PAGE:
With EU elections due in May, the spectrum of ideologies of the contesting parties will have a significant impact on cooperation between the European Union and the African Union, and on partnership agreements between the two blocs. What will this mean for Africa? The change in Europe’s power structures and financial leverage is set to give Africa more bargaining power to put its relations with the new European Union (EU) on a more even footing. This will improve Africa’s position, regardless of the precise makeup of the new EU parliament, and despite the ongoing scramble for Africa from some European quarters.
Speaking as a member of Africa’s youth, I can say we have inherited a continent with ample potential, prospects and resources, but that is still mending wounds from its past. The continent will not be made great simply by stating it to be so, or by rhetoric alone around cooperation and partnership (link). Achieving this goal will require new approaches and methods, to bring about true cooperation and partnership.
The youth of Africa envisions a future where the EU dismantles the power dynamics that have hindered Africa and its development. In this scenario the EU and Africa would become compatible and reliable allies, in a real and equal cooperation and partnership (link). Such an improved relationship would require a dialogue between the EU and AU, engaging on key historical aspects of colonialism and neo-colonialism from both perspectives. This would impart transparency and neutrality to the complex relations between Africa and Europe, including the element of historically inherited dependency.
Africa’s most valuable resource is its youth. Investing in its youth would be an effective instrument to accelerate inclusive growth and sustainable development. This would in turn enable Africa to repair its wounds while revamping EU-AU relations in a progressive manner. This can be part of a wider promotion of cooperation, favouring peace and security, in alliance with economic cooperation and equitable trade.
It is undeniable that cooperation must be backed by the commitments of both sides if it is to maximize the common interest and opportunities (link). Strengthened cooperation creates beneficial partnering in the spirit of mutually shared ownership, acknowledgement, reciprocity and mutual accountability and transparency. The EU-AU cooperation should manifest into a coordinated engagement in support of eradicating poverty, and develop and catalyse key sectors in Africa.
Cooperation in the field of peace and security during the whole conflict cycle is a central pillar of the EU-AU partnership (link). New threats have developed in international and regional peace and security. These require cooperative efforts to uphold international and human rights law, to ensure the legitimacy of that partnership.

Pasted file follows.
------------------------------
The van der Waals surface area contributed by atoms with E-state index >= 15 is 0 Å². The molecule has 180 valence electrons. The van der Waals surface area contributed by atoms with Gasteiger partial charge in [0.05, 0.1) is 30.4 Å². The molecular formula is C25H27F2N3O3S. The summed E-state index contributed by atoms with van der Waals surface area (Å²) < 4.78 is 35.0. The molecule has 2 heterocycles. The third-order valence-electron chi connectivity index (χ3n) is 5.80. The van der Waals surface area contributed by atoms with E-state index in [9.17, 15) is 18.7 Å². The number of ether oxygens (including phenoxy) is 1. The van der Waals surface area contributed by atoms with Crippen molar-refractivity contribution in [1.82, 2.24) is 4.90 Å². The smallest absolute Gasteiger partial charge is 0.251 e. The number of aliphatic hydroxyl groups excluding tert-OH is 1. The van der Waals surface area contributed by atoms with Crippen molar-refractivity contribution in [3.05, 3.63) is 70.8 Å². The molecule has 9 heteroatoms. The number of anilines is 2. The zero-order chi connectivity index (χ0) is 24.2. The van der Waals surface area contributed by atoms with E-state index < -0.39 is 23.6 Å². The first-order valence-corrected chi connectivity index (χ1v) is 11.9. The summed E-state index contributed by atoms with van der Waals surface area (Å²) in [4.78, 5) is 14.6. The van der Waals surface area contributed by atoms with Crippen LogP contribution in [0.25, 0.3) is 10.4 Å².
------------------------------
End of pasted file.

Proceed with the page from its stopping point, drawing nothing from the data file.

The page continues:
Europe and Africa have established a thriving trade and investment partnership (paywall), yet Africa’s youth population has only recently made it onto the agenda, despite constituting the continent’s most valuable resource. Ensuring real economic growth for Africa will also mean finding ways to reduce the brain drain of skilled workers to the greener pastures of Europe.
“The next EU budget must provide direct funding to real developmental projects of key industries in Africa, as most revenue is generated through those sectors.”
Europe has undoubtedly funded Africa through various development projects, infrastructure, strengthening democracy and implementations of human rights. However, trade relations still remain a significant brake on the real development of Africa. The Prebisch-Singer hypothesis holds that commodity-based countries experience a long-term decline in the terms of trade as natural resources depreciate over time in comparison with manufactured goods (paywall). For example, Nigeria’s most valuable export is crude oil, while its biggest import is refined petrol. This is due to its lack of infrastructure to refine the oil itself, and results in a lost revenue opportunity. The next EU budget must provide direct funding to real developmental projects of key industries in Africa, as most revenue is generated through those sectors. In Nigeria’s case it would be paramount that funding be issued to the energy and environment sector, to establish and develop Nigerian oil refineries (link). This would generate more capital for Nigeria’s oil sector and create long-lasting domestic employment and development for education, infrastructure, health care and a social welfare system.
Multilateralism is the most effective mode of international cooperation to address global issues and create a balanced platform in the international arena (link). To this end, all entities must subscribe to a common, sustainable and concrete solutions-based approach to the challenges of the 21st Century. EU-AU cooperation and partnership can be achieved through the correct channels and with the right understanding of the socio-economics and geo-politics of both continents, as well as their respective comparative advantages.
Dineo Sithole is from South Africa where she is currently completing an internship at the FES South Africa office. She has been studying international relations at the University of Applied Science-Rhein-Waal in Germany.
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